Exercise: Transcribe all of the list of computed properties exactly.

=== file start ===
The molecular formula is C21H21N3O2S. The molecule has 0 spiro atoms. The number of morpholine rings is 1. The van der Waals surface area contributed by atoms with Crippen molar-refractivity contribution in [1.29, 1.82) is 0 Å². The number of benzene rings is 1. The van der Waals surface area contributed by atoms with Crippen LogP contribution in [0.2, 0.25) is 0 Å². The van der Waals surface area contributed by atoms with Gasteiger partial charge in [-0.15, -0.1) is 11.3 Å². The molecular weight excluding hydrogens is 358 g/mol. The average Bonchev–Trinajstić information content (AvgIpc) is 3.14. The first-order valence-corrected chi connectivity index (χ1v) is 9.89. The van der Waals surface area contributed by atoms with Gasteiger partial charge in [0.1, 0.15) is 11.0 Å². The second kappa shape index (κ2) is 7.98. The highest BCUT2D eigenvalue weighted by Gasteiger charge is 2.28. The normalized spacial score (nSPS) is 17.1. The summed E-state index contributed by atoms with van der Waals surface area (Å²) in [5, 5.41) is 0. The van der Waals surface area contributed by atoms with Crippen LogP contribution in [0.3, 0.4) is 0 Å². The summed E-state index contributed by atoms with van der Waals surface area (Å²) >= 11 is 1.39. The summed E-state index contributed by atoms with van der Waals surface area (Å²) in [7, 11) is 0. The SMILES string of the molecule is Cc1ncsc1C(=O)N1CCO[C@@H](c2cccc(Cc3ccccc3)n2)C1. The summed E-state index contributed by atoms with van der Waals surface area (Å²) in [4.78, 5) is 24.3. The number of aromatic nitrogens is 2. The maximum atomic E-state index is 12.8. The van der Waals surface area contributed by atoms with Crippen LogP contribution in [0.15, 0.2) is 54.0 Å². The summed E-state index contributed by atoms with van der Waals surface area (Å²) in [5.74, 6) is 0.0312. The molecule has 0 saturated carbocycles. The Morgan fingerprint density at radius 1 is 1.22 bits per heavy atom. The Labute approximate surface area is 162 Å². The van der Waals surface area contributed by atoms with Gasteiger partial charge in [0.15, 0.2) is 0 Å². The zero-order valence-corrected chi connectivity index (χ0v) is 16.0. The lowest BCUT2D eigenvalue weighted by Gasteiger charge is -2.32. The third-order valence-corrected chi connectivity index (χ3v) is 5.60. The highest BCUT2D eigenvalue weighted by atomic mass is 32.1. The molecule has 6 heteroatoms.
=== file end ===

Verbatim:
The molecular formula is C21H21N3O2S. The molecule has 0 spiro atoms. The number of morpholine rings is 1. The van der Waals surface area contributed by atoms with Crippen molar-refractivity contribution in [1.29, 1.82) is 0 Å². The number of benzene rings is 1. The van der Waals surface area contributed by atoms with Crippen LogP contribution in [0.2, 0.25) is 0 Å². The van der Waals surface area contributed by atoms with Gasteiger partial charge in [-0.15, -0.1) is 11.3 Å². The molecular weight excluding hydrogens is 358 g/mol. The average Bonchev–Trinajstić information content (AvgIpc) is 3.14. The first-order valence-corrected chi connectivity index (χ1v) is 9.89. The van der Waals surface area contributed by atoms with Gasteiger partial charge in [0.1, 0.15) is 11.0 Å². The second kappa shape index (κ2) is 7.98. The highest BCUT2D eigenvalue weighted by Gasteiger charge is 2.28. The normalized spacial score (nSPS) is 17.1. The summed E-state index contributed by atoms with van der Waals surface area (Å²) in [5, 5.41) is 0. The van der Waals surface area contributed by atoms with Crippen LogP contribution in [0.3, 0.4) is 0 Å². The summed E-state index contributed by atoms with van der Waals surface area (Å²) >= 11 is 1.39. The summed E-state index contributed by atoms with van der Waals surface area (Å²) in [7, 11) is 0. The SMILES string of the molecule is Cc1ncsc1C(=O)N1CCO[C@@H](c2cccc(Cc3ccccc3)n2)C1. The summed E-state index contributed by atoms with van der Waals surface area (Å²) in [4.78, 5) is 24.3. The number of aromatic nitrogens is 2. The maximum atomic E-state index is 12.8. The van der Waals surface area contributed by atoms with Crippen LogP contribution in [0.15, 0.2) is 54.0 Å². The summed E-state index contributed by atoms with van der Waals surface area (Å²) in [5.74, 6) is 0.0312. The molecule has 0 saturated carbocycles. The Morgan fingerprint density at radius 1 is 1.22 bits per heavy atom. The Labute approximate surface area is 162 Å². The van der Waals surface area contributed by atoms with Gasteiger partial charge in [0.15, 0.2) is 0 Å². The zero-order valence-corrected chi connectivity index (χ0v) is 16.0. The lowest BCUT2D eigenvalue weighted by Gasteiger charge is -2.32. The third-order valence-corrected chi connectivity index (χ3v) is 5.60. The highest BCUT2D eigenvalue weighted by atomic mass is 32.1. The molecule has 6 heteroatoms.